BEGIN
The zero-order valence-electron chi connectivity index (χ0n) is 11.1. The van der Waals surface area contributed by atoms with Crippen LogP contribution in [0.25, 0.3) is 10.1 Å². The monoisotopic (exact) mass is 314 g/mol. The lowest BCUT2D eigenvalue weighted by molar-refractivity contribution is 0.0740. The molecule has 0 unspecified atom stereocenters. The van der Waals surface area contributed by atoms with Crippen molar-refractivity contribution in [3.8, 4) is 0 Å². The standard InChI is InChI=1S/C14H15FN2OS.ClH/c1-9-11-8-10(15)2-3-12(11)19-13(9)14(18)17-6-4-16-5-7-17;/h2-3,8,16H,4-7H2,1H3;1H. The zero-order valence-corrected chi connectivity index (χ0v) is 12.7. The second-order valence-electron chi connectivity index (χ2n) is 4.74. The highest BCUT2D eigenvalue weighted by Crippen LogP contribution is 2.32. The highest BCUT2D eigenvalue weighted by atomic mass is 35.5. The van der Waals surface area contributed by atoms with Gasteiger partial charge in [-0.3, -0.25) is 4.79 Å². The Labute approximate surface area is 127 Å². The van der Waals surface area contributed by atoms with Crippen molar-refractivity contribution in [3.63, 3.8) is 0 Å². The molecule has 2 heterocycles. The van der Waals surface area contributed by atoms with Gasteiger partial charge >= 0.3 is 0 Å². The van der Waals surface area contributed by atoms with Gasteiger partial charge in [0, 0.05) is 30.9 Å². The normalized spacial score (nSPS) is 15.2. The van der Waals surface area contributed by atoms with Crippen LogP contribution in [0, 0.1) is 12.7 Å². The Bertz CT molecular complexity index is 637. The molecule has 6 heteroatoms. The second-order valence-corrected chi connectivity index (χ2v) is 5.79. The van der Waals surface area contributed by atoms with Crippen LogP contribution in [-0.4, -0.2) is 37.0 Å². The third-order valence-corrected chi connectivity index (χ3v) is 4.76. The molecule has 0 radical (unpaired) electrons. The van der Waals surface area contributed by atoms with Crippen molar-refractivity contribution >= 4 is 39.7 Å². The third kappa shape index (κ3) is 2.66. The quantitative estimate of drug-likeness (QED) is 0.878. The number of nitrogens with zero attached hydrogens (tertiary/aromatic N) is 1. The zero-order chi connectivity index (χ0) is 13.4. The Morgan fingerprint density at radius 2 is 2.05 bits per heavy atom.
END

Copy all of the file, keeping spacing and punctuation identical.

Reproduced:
The zero-order valence-electron chi connectivity index (χ0n) is 11.1. The van der Waals surface area contributed by atoms with Crippen LogP contribution in [0.25, 0.3) is 10.1 Å². The monoisotopic (exact) mass is 314 g/mol. The lowest BCUT2D eigenvalue weighted by molar-refractivity contribution is 0.0740. The molecule has 0 unspecified atom stereocenters. The van der Waals surface area contributed by atoms with Crippen molar-refractivity contribution in [3.8, 4) is 0 Å². The standard InChI is InChI=1S/C14H15FN2OS.ClH/c1-9-11-8-10(15)2-3-12(11)19-13(9)14(18)17-6-4-16-5-7-17;/h2-3,8,16H,4-7H2,1H3;1H. The zero-order valence-corrected chi connectivity index (χ0v) is 12.7. The second-order valence-electron chi connectivity index (χ2n) is 4.74. The highest BCUT2D eigenvalue weighted by Crippen LogP contribution is 2.32. The highest BCUT2D eigenvalue weighted by atomic mass is 35.5. The van der Waals surface area contributed by atoms with Gasteiger partial charge in [-0.3, -0.25) is 4.79 Å². The Labute approximate surface area is 127 Å². The van der Waals surface area contributed by atoms with Crippen molar-refractivity contribution in [3.63, 3.8) is 0 Å². The molecule has 2 heterocycles. The van der Waals surface area contributed by atoms with Gasteiger partial charge >= 0.3 is 0 Å². The van der Waals surface area contributed by atoms with Gasteiger partial charge in [0, 0.05) is 30.9 Å². The normalized spacial score (nSPS) is 15.2. The van der Waals surface area contributed by atoms with Crippen LogP contribution in [0, 0.1) is 12.7 Å². The Bertz CT molecular complexity index is 637. The molecule has 6 heteroatoms. The second-order valence-corrected chi connectivity index (χ2v) is 5.79. The van der Waals surface area contributed by atoms with Crippen LogP contribution in [-0.4, -0.2) is 37.0 Å². The third-order valence-corrected chi connectivity index (χ3v) is 4.76. The molecule has 0 radical (unpaired) electrons. The van der Waals surface area contributed by atoms with Crippen molar-refractivity contribution >= 4 is 39.7 Å². The third kappa shape index (κ3) is 2.66. The quantitative estimate of drug-likeness (QED) is 0.878. The number of nitrogens with zero attached hydrogens (tertiary/aromatic N) is 1. The zero-order chi connectivity index (χ0) is 13.4. The Morgan fingerprint density at radius 2 is 2.05 bits per heavy atom.